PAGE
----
--
      Україна досі не є частиною Росії. https://www.newsweek.com/russian-state-tv-ukraine-war-dirty-bomb-putin-1754428
  • (Score: 3, Insightful) by frojack on Monday December 07 2015, @03:43AM

    by frojack (1554) Subscriber Badge on Monday December 07 2015, @03:43AM (#272727) Journal

    But, if you want to know who stole what, wouldn't simple off the shelf surveillance cameras work much better than recording license plates?

    Recording every plate into and out of a neighborhood then trying to guess which took your stuff, by trying to tie it to the time you finally noticed something missing seems like a rather obtuse method.

    he miscreants aren't in control of the cameras or the data

    You are probably right about that, even though its open source, we know thieves would never go to that much trouble.

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    • (Score: 2) by JoeMerchant on Monday December 07 2015, @11:23PM

      by JoeMerchant (3937) on Monday December 07 2015, @11:23PM (#273101)

      In my particular experience, I had a security (actually wildlife) camera in my (wooded) backyard - with 16 months of history, I had seen exactly 3 human beings on it. Myself a few times while checking the installation, my neighbor once chasing her dog, and a landscaper with a giant tattoo on his arm going back into the woods, to take a piss I'd guess, about a week before the camera disappeared. With license plate reader data, you could look at the week's history, check the irregulars (likely less than 10) and check them against the workers doing the landscaping, and at least have some actionable data to tell the cops besides: "It was there, then it was gone, and yeah about a week earlier a suspicious character walked by..."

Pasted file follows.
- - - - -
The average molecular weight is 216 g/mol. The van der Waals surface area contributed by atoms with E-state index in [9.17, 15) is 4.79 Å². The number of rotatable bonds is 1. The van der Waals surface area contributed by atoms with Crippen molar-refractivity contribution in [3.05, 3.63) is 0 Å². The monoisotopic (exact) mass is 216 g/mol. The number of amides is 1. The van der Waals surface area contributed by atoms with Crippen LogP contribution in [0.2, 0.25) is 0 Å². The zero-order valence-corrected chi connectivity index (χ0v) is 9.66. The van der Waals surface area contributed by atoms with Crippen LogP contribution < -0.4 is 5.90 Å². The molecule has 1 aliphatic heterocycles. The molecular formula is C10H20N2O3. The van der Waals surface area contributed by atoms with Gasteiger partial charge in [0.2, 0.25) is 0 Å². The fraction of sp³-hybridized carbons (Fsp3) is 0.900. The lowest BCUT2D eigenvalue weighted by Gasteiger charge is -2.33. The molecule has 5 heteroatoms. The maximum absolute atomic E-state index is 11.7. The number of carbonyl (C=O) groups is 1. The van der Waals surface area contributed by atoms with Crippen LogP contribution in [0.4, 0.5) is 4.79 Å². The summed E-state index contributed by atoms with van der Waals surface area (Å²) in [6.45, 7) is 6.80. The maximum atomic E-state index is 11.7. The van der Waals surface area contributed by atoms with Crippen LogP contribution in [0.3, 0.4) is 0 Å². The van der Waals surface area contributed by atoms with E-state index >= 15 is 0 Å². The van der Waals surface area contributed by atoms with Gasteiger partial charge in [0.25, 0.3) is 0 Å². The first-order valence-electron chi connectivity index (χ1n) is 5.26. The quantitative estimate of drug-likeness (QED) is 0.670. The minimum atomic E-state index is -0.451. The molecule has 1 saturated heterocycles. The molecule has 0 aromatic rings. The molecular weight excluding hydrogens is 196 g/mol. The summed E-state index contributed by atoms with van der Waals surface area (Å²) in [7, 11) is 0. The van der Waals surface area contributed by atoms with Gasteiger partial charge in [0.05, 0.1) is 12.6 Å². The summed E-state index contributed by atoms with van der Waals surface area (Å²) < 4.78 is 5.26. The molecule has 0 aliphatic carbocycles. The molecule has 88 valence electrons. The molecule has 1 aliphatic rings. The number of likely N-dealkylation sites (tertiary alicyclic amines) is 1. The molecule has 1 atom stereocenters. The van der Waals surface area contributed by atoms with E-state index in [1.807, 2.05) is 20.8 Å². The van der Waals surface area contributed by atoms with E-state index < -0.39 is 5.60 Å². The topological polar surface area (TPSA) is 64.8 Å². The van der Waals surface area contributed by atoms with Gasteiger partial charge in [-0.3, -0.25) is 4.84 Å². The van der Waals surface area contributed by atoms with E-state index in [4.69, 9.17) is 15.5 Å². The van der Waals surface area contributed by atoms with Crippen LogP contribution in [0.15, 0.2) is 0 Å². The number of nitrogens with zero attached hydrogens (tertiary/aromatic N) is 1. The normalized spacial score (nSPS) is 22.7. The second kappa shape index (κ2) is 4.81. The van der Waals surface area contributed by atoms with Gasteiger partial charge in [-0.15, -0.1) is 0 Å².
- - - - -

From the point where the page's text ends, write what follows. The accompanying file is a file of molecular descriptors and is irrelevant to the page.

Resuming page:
Like any data gathering method, it's not so great for a single instance, but if the moron decides that the neighborhood is easy pickings and keeps coming back, you can nail him on the 2nd or 3rd instance, much faster than with security cameras or dogs that bark at every damn armadillo that walks by.

      --
      Україна досі не є частиною Росії. https://www.newsweek.com/russian-state-tv-ukraine-war-dirty-bomb-putin-1754428